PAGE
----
The the first HarrowSmith Cookbook, published in 1981, has a photo of four beautiful and unusual varieties of squash on the cover.
These are squashes that I never saw in my childhood, but this year I grew them in my garden!
The HarrowSmith cookbooks were foundational cookbooks in my life.
I have cooked using recipes from them for forty years and I continue to be inspired by many of the recipes, as they were written by home cooks inspired by food from the earth.
When I plant my garden beds I imagine the meals I will create, and in each bed, vegetables, herbs and flowers grow amongst each other.
Basil abides with tomatoes, dill with the carrots, dahlias dance with peppers and French marigolds hug the brussell sprouts.
This year, as the world succumbed to the Covid-19 pandemic, I decided to honour connection – even when we were all being asked to isolate and disconnect.
I collected 14 varieties of squash seeds and started them in the greenhouse.
There was pumpkins from North America, Mexico, France & South Africa, and squash from Japan, China and North America.
They were transplanted late into a relatively cold spring and were asked to grow.
The squashes were slow, until the heat of late July arrived.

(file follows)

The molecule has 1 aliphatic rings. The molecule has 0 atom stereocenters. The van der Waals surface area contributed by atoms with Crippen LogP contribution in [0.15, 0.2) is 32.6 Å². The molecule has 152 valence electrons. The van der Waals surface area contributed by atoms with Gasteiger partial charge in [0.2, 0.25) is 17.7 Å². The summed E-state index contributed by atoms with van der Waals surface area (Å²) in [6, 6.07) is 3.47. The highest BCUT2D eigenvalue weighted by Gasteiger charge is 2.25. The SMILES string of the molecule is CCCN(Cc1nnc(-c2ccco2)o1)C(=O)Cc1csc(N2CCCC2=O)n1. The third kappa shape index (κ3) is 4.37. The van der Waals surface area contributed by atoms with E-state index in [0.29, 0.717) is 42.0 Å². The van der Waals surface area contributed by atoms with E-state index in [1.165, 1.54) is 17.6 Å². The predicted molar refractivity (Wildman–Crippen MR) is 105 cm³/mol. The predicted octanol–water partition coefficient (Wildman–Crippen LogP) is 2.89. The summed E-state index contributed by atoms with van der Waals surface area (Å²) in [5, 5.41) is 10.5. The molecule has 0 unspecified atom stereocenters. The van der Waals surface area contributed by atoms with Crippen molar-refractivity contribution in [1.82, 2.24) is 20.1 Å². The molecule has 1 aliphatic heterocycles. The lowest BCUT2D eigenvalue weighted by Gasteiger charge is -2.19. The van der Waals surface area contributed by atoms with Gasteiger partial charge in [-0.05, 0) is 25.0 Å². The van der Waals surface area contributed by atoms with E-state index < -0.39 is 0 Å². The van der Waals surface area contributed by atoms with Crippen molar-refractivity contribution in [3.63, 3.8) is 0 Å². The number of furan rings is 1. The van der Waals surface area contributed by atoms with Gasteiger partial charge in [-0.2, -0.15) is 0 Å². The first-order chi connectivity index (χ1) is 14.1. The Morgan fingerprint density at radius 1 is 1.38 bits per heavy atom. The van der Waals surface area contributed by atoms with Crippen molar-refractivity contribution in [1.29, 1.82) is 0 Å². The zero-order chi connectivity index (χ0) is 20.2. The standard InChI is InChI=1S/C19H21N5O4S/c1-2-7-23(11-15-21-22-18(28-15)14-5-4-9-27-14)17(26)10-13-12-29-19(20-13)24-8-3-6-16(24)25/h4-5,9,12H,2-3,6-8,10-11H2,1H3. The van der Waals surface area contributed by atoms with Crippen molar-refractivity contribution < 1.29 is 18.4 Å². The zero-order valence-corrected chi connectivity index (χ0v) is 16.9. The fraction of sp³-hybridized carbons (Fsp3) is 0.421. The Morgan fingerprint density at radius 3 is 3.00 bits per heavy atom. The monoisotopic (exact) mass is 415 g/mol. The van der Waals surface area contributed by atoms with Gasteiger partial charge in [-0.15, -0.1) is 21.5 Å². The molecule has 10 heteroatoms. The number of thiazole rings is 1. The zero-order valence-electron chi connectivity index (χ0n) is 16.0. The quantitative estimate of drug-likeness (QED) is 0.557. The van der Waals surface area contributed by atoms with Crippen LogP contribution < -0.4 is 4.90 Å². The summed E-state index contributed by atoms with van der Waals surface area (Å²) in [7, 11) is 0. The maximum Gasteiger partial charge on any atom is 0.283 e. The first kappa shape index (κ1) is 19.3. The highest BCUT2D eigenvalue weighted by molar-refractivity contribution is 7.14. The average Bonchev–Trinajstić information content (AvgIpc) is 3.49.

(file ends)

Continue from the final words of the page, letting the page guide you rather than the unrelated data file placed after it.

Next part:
Eventually the pumpkins of the world grew, intermingling while following their genetic coding.
Their habitat was 450 square feet of the earth and on October 18th, I harvested and cleaned them – marvelling at the diversity.
I had grown my own HarrowSmith Cookbook cover!
Planting seeds with intention and imaging the meals and gatherings that will occur around all of the food is a big part of the joy of gardening for me.
I imagine the taste of a Jimmy Nardello pepper mixed with yellow jalapeños in a pepper jam carefully spread on a piece of gorgonzola cheese.
It is always my plan to capture the summer essence of the vegetables and fruit I grow in the jam and preserves I make.
To keep the energy of the summer available to nourish myself & my family when the short days and long cloudy nights of winter are upon us.
Raspberry, Blueberry, Currant, Peach.
Pear, Pumpkin, Tomato & Pepper filled jars take refuge in my cold room, ready for the next meal.
Fresh Potatoes, Pears, Onions, and Garlic are also stored for later enjoyment.
Like the painters palette, the summer has given me all the things that I will need to create from the cookbooks of my library.
With gratitude I honour the earth, the squashes and creative connection.
May our human experience be just as rich and alive.